For some couples, it’s about the timing. I can admit that I enjoy the quality time I spend with my husband. I enjoy the fact that we can have an impromptu date night whenever we want. I love that we can do things at home without interruption. Am I wrong for that? Call it selfish, but I would rather feel like that now instead of feeling resentful, because I rushed to do something just because that’s what was expected of me.

For others, it could be a matter of financial preparation. I know they say you can never be fully prepared for children no matter how much you try (and I actually believe that), and I believe God will provide, but that doesn’t mean that everyone will feel as prepared as others to have children. I know for a fact that if Eric and I had a baby during our first or second year of marriage, in the midst of the recession and everything else that we were dealing with, it would’ve added that much more stress to our marriage. Everything happens for a reason, and God’s timing is always perfect.

Besides, society doesn’t always make it easy, and the workplace environment isn’t always conducive, for working mothers (e.g., rising costs of daycare, lack of “mother’s rooms” in Corporate America, unpaid maternity leave, lack of empathy from managers or leadership, etc.). So, maybe some couples are trying to build a little more financial wealth in preparation for the future arrival of their baby.

For me, personally, my husband and I have come to the realization that we’ll have a baby when God is ready to send the baby, because we’re doing all that we can. For some people, that may be too personal for them to share. So, don’t put someone else in that position to have to answer that. Moreover, I say that to remind people that at the end of the day it’s really out of our control. It’s up to God. So, when people ask me what I’m waiting on, I simply respond, “God,” but in the meantime, we’re going to keep living our lives.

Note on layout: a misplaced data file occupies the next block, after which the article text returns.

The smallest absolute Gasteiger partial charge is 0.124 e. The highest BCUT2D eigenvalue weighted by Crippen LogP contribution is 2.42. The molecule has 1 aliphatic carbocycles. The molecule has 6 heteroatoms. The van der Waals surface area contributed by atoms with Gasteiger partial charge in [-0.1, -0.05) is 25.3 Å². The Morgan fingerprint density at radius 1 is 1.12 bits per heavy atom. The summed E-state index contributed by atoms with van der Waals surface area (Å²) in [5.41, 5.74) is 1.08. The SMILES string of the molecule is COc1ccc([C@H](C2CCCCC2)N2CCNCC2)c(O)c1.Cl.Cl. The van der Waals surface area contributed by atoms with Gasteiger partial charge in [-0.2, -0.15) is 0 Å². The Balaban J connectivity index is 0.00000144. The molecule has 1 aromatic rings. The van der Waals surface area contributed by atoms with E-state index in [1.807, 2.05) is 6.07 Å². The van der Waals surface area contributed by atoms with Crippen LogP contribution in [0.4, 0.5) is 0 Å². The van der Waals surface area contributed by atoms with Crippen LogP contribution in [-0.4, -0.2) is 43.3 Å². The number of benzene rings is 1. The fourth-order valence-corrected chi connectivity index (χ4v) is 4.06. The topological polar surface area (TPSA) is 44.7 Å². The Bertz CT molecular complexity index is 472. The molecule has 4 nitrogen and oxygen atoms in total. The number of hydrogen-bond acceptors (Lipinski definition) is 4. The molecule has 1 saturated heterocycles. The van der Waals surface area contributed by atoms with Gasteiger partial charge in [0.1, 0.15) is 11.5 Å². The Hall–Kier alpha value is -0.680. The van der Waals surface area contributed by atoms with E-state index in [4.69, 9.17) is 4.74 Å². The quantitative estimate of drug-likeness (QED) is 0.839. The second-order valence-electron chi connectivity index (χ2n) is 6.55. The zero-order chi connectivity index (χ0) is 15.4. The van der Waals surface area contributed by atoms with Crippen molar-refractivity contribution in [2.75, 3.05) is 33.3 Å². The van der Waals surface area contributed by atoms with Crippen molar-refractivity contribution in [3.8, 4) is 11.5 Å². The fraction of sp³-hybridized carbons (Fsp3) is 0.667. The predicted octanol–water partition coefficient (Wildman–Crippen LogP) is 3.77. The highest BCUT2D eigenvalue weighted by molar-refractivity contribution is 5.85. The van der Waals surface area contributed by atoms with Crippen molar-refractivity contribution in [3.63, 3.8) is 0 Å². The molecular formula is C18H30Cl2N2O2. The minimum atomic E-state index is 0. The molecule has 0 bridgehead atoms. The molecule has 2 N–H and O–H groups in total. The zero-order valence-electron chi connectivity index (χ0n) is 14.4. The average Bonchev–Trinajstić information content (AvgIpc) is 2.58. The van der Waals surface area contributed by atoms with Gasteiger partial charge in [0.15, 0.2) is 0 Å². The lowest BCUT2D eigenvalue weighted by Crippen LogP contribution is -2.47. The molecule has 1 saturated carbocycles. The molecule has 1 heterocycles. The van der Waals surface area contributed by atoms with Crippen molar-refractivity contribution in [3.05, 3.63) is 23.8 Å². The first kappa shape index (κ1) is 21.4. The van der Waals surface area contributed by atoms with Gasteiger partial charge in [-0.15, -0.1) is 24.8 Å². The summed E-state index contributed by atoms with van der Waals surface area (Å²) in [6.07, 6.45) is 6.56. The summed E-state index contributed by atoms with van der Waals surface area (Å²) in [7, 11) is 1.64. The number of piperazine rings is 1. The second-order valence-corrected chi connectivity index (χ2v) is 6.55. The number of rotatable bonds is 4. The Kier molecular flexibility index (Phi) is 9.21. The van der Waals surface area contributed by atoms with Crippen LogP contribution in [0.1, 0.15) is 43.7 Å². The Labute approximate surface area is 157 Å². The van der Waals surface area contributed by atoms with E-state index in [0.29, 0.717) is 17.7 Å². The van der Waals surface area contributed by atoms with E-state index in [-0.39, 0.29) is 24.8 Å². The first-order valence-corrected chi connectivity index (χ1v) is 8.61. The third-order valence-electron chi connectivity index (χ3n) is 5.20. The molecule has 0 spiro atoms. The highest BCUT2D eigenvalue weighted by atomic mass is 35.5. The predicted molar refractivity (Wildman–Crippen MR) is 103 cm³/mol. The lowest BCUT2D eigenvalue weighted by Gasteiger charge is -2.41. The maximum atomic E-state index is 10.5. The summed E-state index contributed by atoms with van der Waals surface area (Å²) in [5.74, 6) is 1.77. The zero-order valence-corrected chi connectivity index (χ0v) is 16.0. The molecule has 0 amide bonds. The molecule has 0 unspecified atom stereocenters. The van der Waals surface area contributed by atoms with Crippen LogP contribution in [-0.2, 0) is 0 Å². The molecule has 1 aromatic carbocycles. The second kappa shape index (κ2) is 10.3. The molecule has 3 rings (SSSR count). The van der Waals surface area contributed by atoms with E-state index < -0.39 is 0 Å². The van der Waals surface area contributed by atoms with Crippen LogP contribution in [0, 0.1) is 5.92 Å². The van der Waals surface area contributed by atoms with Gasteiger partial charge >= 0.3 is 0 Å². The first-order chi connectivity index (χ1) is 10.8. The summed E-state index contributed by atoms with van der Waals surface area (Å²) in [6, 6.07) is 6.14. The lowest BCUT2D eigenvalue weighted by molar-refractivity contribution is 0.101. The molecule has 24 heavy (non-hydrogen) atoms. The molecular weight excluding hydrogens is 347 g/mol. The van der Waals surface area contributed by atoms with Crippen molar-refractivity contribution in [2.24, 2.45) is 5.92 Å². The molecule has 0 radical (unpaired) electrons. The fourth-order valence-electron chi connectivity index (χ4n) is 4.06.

Please don’t judge and don’t assume.

All of us dream of success or picture our lives in some way or another as a: wife, professional, entrepreneur, housewife, or even a combination of these roles. All of us have different goals and aspirations, and come from different backgrounds, so, we can’t really judge others who choose to live their lives differently, or pressure them into doing what we want them to do. Besides, oftentimes, the same people pressuring you to have a baby, aren’t necessarily the same ones who will be around when you really need them.

I say all of this to say, please consider these things before judging or shaming those of us who have not yet been blessed with the gift of children. Whether a couple decides to have a child or not, it’s their decision. It’s not always what you say, but how you say it. It’s one thing to have an open and honest conversation with someone as it relates to having kids, but to have limited knowledge about someone and immediately question her as to why she hasn’t had children can come off as offensive and inconsiderate.

So, before you say to me or another woman, “You’re not getting any younger,” (as if we don’t know that already), “You better give that man a child;” before you assume that she doesn’t want to have children; or before you judge her for saying that she doesn’t want to have children at all, consider first her feelings and her privacy, because you never know what someone may be going through and it’s their life to live.